In Plato’s Apology, Socrates famously observes that “the unexamined life is not worth living” (Plato 38a). Explain and evaluate how Socrates argues for this thesis.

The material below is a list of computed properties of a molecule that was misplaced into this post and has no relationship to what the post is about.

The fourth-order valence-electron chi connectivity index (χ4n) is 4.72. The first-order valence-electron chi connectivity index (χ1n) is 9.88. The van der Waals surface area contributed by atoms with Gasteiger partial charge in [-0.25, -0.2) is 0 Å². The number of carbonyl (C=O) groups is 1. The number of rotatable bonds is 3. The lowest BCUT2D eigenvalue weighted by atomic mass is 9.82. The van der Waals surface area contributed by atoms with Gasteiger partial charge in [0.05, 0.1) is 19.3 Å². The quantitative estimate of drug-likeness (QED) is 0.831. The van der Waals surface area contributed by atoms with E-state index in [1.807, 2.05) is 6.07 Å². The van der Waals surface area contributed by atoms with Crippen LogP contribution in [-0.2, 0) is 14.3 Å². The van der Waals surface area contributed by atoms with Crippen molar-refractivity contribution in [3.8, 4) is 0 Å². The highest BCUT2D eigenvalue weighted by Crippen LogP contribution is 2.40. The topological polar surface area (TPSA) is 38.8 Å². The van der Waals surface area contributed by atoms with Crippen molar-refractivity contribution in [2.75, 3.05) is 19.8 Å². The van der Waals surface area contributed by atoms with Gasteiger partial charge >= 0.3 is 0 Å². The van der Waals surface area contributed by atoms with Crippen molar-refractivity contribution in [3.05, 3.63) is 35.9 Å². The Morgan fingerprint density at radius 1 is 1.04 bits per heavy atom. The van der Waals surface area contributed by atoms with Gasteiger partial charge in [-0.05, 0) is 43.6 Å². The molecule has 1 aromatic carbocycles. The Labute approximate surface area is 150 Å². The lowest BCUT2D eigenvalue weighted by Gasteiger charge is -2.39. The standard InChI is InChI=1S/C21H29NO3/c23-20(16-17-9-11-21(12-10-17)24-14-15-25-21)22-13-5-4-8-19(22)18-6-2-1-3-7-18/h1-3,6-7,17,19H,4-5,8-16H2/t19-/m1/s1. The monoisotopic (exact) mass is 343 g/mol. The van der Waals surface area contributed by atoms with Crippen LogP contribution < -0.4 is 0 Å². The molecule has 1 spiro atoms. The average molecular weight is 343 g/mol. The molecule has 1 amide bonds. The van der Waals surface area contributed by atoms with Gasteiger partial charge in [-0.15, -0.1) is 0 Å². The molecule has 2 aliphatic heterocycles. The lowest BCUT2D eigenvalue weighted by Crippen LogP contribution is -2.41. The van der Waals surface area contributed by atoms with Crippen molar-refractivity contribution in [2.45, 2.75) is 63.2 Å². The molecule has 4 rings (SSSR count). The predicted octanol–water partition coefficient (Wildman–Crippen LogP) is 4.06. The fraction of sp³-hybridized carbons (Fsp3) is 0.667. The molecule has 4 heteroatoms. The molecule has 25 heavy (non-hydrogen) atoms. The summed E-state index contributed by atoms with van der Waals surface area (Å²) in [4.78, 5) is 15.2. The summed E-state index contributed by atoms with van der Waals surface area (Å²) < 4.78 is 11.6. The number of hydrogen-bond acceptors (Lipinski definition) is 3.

Essay 1: Assignment requirements In an essay approximately 5 pages in length, double-spaced, 12-point Times New Roman font, answer one (and only one) of the following questions: 1. In Plato’s Apology, Socrates famously observes that “the unexamined life is not worth living” (Plato 38a). Explain and evaluate how Socrates argues for this thesis. Your analysis should begin by looking at (i) Socrates’s discussion of the Oracle of Delphi and Socratic ignorance; (ii) his presentation of philosophy as a heroic quest; and (iii) his comments on the “care of the self” and his role as “gadfly” in spurring individuals and communities alike to focus on what is most important to a life lived well. Then, present what you take to be the 2-3 most cogent objections to the view you just laid out. Finally, evaluate the debate in light of the objections raised—does Socrates succeed in defending the view that philosophy/the examined life is the best type of life to lead? 2. Using the arguments developed by Thrasymachus, Glaucon, or Adeimantus in Plato’s Republic, present what you take to be the strongest case for moral skepticism. You may focus on just one interlocutor or you may mix and match their various arguments to create the overall strongest position—but limit yourself to 3 main arguments (i.e. 3 main points). Then, present what you take to be the 2-3 most important objections to the view you just laid out. Finally, evaluate the debate in light of the objections you raised—can the case for moral skepticism withstand these objections? Or should we modify it? Or do the objections prove to be insuperable obstacles to embracing moral skepticism? Note: Glaucon’s 3 types of “good” (357c-358a) do not constitute an “argument” in their own right, but the distinction he draws can be used to set up one or more arguments in support of moral skepticism. 3. Based on the excerpts we read from Zhuangzi, develop what you take to be the strongest case for embracing Daoism. The case you make should consist of three main steps or arguments, including (i) a discussion of how, in the Glossary, Brook Ziporyn distinguishes Daoist from pre- Daoist conceptions of “Dao”; and (ii) one argument taken from Chapters 1-7 and another argument taken from a different chapter (thus, you need to discuss two different chapters). Then, present what you take to be the 2-3 most important objections to the view you just laid out. Finally, evaluate the debate in light of the objections you raised—does Daoism constitute a defensible philosophical way of life today? 2 Further requirements & tips Organization 1 intro ¶: keep the intro paragraph short; include a THESIS to serve as a roadmap to your paper. At a minimum, your thesis should state what specific arguments you’ll consider, but it should also state what conclusion you will reach at the end of your paper. You may not know that until you finish your paper—but that’s ok, just make sure to go back and include it in your intro. 3 pages: Lay out the main position 1 page: present 2-3 objections 1/2 page: assess the main position in light of the objections adduced Page numbers Include page numbers in your essay. Using Word, just click , then , then , then check the box for Citing sources It is essential that you always cite your sources. When citing required course readings, use a shorthand way of referencing the text—for example, by citing author and page number in-text, like this (Plato 43e). This is a convenient way to avoid crowding your essay with endnotes, while still providing clear source citation. When citing sources other than required course readings, use ENDNOTES formatted according to the Chicago Manual of Style. Endnotes are just like footnotes—except they appear at the end of your document. Microsoft Word allows you to create endnotes by clicking “references” tab, then selecting “insert endnote.” When you create your first endnote, highlight it; click “footnotes” tab; and select traditional Arabic (1, 2, 3) numerals rather than the default Roman numerals (i, ii, iii). If you do not have ready access to Word (and the complete Microsoft Office suite), you can install Microsoft Office on your laptop or desktop computer using the free edition FSCJ provides you as a student. For a quick guide to the Chicago Style, click here: https://www.chicagomanualofstyle.org/tools_citationguide/citation-guide-1.html